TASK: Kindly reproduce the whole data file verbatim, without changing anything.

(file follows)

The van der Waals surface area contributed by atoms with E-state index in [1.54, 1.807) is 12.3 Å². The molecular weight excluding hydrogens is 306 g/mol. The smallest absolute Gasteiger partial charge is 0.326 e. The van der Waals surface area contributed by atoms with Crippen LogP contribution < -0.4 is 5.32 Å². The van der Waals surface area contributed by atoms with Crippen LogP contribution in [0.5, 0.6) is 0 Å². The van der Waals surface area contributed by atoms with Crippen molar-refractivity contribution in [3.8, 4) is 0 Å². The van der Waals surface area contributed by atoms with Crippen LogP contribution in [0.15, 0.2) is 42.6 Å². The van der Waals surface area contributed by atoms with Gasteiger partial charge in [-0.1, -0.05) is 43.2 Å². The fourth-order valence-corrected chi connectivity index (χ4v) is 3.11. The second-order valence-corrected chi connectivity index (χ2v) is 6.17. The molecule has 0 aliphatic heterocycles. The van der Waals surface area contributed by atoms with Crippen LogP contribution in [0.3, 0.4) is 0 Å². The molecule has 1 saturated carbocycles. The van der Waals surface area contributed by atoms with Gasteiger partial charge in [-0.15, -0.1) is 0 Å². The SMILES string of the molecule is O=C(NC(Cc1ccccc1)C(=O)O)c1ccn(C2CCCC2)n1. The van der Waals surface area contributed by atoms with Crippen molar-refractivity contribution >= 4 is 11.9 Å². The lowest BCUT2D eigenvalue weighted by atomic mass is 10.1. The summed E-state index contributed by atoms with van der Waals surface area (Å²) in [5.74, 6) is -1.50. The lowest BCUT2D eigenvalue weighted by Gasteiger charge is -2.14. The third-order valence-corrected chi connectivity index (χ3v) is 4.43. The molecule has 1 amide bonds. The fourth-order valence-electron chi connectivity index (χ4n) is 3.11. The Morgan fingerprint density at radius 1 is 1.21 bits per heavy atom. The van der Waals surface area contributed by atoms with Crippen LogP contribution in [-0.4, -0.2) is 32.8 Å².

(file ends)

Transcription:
The van der Waals surface area contributed by atoms with E-state index in [1.54, 1.807) is 12.3 Å². The molecular weight excluding hydrogens is 306 g/mol. The smallest absolute Gasteiger partial charge is 0.326 e. The van der Waals surface area contributed by atoms with Crippen LogP contribution < -0.4 is 5.32 Å². The van der Waals surface area contributed by atoms with Crippen LogP contribution in [0.5, 0.6) is 0 Å². The van der Waals surface area contributed by atoms with Crippen molar-refractivity contribution in [3.8, 4) is 0 Å². The van der Waals surface area contributed by atoms with Crippen LogP contribution in [0.15, 0.2) is 42.6 Å². The van der Waals surface area contributed by atoms with Gasteiger partial charge in [-0.1, -0.05) is 43.2 Å². The fourth-order valence-corrected chi connectivity index (χ4v) is 3.11. The second-order valence-corrected chi connectivity index (χ2v) is 6.17. The molecule has 0 aliphatic heterocycles. The van der Waals surface area contributed by atoms with Crippen LogP contribution in [0.3, 0.4) is 0 Å². The molecule has 1 saturated carbocycles. The van der Waals surface area contributed by atoms with Gasteiger partial charge in [-0.15, -0.1) is 0 Å². The SMILES string of the molecule is O=C(NC(Cc1ccccc1)C(=O)O)c1ccn(C2CCCC2)n1. The van der Waals surface area contributed by atoms with Crippen molar-refractivity contribution >= 4 is 11.9 Å². The lowest BCUT2D eigenvalue weighted by atomic mass is 10.1. The summed E-state index contributed by atoms with van der Waals surface area (Å²) in [5.74, 6) is -1.50. The lowest BCUT2D eigenvalue weighted by Gasteiger charge is -2.14. The third-order valence-corrected chi connectivity index (χ3v) is 4.43. The molecule has 1 amide bonds. The fourth-order valence-electron chi connectivity index (χ4n) is 3.11. The Morgan fingerprint density at radius 1 is 1.21 bits per heavy atom. The van der Waals surface area contributed by atoms with Crippen LogP contribution in [-0.4, -0.2) is 32.8 Å².